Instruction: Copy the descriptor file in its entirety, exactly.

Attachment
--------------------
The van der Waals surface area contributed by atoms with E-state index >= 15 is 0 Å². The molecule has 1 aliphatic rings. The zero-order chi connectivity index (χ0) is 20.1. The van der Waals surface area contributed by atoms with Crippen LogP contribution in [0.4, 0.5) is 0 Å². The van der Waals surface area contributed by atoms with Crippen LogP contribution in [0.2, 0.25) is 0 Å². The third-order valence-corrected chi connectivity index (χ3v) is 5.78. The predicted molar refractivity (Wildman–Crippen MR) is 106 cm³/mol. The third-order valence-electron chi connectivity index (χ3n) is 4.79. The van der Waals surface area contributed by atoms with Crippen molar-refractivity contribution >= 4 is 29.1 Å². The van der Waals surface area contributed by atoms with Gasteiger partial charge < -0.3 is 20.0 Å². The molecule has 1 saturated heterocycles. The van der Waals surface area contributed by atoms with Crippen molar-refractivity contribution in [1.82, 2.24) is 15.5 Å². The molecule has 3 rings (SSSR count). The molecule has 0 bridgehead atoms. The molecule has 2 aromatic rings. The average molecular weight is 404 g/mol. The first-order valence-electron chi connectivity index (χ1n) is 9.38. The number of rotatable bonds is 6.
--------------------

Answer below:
The van der Waals surface area contributed by atoms with E-state index >= 15 is 0 Å². The molecule has 1 aliphatic rings. The zero-order chi connectivity index (χ0) is 20.1. The van der Waals surface area contributed by atoms with Crippen LogP contribution in [0.4, 0.5) is 0 Å². The van der Waals surface area contributed by atoms with Crippen LogP contribution in [0.2, 0.25) is 0 Å². The third-order valence-corrected chi connectivity index (χ3v) is 5.78. The predicted molar refractivity (Wildman–Crippen MR) is 106 cm³/mol. The third-order valence-electron chi connectivity index (χ3n) is 4.79. The van der Waals surface area contributed by atoms with Crippen molar-refractivity contribution >= 4 is 29.1 Å². The van der Waals surface area contributed by atoms with Gasteiger partial charge < -0.3 is 20.0 Å². The molecule has 1 saturated heterocycles. The van der Waals surface area contributed by atoms with Crippen molar-refractivity contribution in [1.82, 2.24) is 15.5 Å². The molecule has 3 rings (SSSR count). The molecule has 0 bridgehead atoms. The molecule has 2 aromatic rings. The average molecular weight is 404 g/mol. The first-order valence-electron chi connectivity index (χ1n) is 9.38. The number of rotatable bonds is 6.